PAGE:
The following article has been reproduced in its entirety from the Association for the Advancement of Blood & Biotherapies' September 2023 issue of AABB News. The article highlights "Thanksgiving Wednesday," a program that has provided hot meals to the employees of Zaporizhzhia Regional Blood Service Center in southeastern Ukraine every week since April 2023. The program is a partnership between Our Blood Institute, Global Blood Fund and DonorUA.
Maryna, a registrar at the Zaporizhzhia Regional Blood Service Center in southeastern Ukraine, described February 24, 2022, as the “longest and most difficult working day of her life.” That morning, explosions and air alarms reverberated across the country as Russia launched an unprecedented invasion of Ukraine. According to the Ukrainian Ministry of Health, Russia obliterated 177 medical facilities in Ukraine during the 14 months of full-scale war thus far and damaged more than 1,400. Some blood centers were ravaged in the aftermath, creating widescale challenges to the blood supply in the war-torn country.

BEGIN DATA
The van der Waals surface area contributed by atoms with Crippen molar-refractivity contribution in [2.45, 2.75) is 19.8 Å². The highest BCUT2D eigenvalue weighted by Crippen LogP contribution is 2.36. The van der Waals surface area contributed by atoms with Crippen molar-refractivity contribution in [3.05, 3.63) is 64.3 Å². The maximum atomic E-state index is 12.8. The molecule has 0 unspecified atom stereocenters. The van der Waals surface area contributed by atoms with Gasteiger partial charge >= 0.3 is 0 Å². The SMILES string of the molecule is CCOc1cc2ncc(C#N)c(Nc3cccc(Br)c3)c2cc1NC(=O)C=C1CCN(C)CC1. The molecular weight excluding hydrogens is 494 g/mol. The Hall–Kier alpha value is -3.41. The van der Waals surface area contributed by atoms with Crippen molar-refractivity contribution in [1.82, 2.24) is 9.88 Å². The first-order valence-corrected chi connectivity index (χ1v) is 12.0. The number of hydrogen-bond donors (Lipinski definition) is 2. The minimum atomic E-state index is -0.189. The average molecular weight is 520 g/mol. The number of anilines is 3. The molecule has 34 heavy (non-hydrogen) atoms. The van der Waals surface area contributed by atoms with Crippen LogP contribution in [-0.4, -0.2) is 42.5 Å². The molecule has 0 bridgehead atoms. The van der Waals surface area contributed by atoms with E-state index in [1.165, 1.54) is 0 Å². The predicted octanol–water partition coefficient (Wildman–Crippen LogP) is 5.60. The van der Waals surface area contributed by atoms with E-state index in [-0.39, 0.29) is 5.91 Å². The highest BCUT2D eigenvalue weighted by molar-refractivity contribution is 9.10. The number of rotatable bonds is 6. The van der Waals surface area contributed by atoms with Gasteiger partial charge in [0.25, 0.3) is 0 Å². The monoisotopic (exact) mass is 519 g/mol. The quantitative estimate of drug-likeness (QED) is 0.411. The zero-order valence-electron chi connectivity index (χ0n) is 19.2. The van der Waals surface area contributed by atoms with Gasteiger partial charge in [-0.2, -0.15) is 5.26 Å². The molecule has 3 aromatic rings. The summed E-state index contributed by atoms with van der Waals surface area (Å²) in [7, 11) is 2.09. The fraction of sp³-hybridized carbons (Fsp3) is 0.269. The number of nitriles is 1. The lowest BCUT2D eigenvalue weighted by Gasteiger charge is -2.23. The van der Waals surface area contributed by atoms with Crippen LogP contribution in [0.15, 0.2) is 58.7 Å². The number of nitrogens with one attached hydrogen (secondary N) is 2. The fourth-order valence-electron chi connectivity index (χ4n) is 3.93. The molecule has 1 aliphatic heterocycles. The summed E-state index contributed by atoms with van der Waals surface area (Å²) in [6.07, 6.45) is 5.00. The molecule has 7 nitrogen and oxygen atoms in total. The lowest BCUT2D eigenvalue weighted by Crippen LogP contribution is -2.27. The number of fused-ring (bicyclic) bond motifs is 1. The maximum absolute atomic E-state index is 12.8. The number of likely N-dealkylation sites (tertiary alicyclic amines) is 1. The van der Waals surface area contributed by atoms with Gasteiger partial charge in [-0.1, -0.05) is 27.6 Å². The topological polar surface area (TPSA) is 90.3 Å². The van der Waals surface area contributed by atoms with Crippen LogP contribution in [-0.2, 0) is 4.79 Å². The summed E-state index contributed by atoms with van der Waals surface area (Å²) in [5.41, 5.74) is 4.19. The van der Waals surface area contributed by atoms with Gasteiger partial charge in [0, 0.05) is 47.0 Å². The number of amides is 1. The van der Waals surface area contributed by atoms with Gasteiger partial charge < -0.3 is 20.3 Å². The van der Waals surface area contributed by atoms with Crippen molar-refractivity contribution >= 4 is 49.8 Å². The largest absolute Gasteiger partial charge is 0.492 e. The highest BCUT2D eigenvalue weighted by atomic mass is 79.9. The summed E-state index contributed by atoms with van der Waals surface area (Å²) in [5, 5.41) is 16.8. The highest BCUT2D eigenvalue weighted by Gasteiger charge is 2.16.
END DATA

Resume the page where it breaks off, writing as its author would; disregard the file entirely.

Ukrainian residents came out in droves in response to urgent requests for blood donations. However, the surge in blood donations, including long lines of donors and endless phone calls, has placed an immense burden on blood center workers in Zaporizhzhia. Of the 10 years Maryna has worked at the blood center, she conceded the past one and a half years have been the most stressful due to the full-scale Russian invasion.
“With the beginning of the war, numerous air alarms, sounds of explosions, destruction of buildings, constant worry for loved ones, separation from relatives, losses and pain entered our lives,” stated Maryna, the first point of contact for blood donors as a registrar. “Due to the great need for blood components for health care facilities and for the security and defense forces, we need to attract even more donors. Sometimes it is not easy, and it takes a lot of time, but we are very grateful to all donors who respond to the call, find time and sometimes even come with the whole family to share blood.”
Vladyslav, a paramedic-laboratory assistant, recalled starting his medical career at the Zaporizhzhia Blood Center on the day of Russia’s invasion. His first shift lasted 36 hours.
“When I was signing the contract the day before the full-scale invasion was launched, the training air alarm was on,” Vladyslav stated. He added that the camaraderie among staff helped him transition into his position and manage the heavy workload during the war. “I made friends among my colleagues and got to know beautiful and kind people who became my second family. I learned a lot here thanks to friendly and sensitive colleagues who have been helping me acquire professional skills and knowledge all this time."